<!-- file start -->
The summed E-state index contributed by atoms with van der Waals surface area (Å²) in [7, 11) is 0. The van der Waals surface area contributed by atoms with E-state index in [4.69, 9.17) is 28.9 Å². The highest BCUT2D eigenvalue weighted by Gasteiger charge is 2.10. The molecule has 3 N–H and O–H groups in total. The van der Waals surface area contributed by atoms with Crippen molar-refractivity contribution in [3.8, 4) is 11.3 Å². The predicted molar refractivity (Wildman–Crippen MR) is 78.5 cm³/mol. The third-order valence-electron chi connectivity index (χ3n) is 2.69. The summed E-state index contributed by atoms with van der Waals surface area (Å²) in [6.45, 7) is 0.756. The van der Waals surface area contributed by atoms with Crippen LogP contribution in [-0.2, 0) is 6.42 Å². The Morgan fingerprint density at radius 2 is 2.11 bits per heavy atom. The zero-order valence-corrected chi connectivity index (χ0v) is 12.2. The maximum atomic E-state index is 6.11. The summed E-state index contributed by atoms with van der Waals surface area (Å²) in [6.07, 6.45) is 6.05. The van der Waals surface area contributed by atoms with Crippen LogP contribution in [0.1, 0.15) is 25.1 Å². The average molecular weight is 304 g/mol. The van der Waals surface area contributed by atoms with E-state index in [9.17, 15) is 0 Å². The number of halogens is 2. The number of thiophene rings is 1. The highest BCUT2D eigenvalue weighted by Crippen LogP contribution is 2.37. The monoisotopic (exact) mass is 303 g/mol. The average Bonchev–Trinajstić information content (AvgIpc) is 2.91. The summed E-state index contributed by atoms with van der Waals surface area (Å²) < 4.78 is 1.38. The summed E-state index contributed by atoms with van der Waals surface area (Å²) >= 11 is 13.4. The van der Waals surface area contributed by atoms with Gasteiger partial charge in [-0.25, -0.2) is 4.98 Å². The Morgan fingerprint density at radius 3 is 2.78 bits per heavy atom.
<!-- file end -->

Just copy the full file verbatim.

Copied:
The summed E-state index contributed by atoms with van der Waals surface area (Å²) in [7, 11) is 0. The van der Waals surface area contributed by atoms with E-state index in [4.69, 9.17) is 28.9 Å². The highest BCUT2D eigenvalue weighted by Gasteiger charge is 2.10. The molecule has 3 N–H and O–H groups in total. The van der Waals surface area contributed by atoms with Crippen molar-refractivity contribution in [3.8, 4) is 11.3 Å². The predicted molar refractivity (Wildman–Crippen MR) is 78.5 cm³/mol. The third-order valence-electron chi connectivity index (χ3n) is 2.69. The summed E-state index contributed by atoms with van der Waals surface area (Å²) in [6.45, 7) is 0.756. The van der Waals surface area contributed by atoms with Crippen LogP contribution in [-0.2, 0) is 6.42 Å². The Morgan fingerprint density at radius 2 is 2.11 bits per heavy atom. The zero-order valence-corrected chi connectivity index (χ0v) is 12.2. The maximum atomic E-state index is 6.11. The summed E-state index contributed by atoms with van der Waals surface area (Å²) in [6.07, 6.45) is 6.05. The van der Waals surface area contributed by atoms with Crippen LogP contribution in [0.1, 0.15) is 25.1 Å². The average molecular weight is 304 g/mol. The van der Waals surface area contributed by atoms with E-state index in [9.17, 15) is 0 Å². The number of halogens is 2. The number of thiophene rings is 1. The highest BCUT2D eigenvalue weighted by Crippen LogP contribution is 2.37. The monoisotopic (exact) mass is 303 g/mol. The average Bonchev–Trinajstić information content (AvgIpc) is 2.91. The summed E-state index contributed by atoms with van der Waals surface area (Å²) < 4.78 is 1.38. The summed E-state index contributed by atoms with van der Waals surface area (Å²) >= 11 is 13.4. The van der Waals surface area contributed by atoms with Gasteiger partial charge in [-0.25, -0.2) is 4.98 Å². The Morgan fingerprint density at radius 3 is 2.78 bits per heavy atom.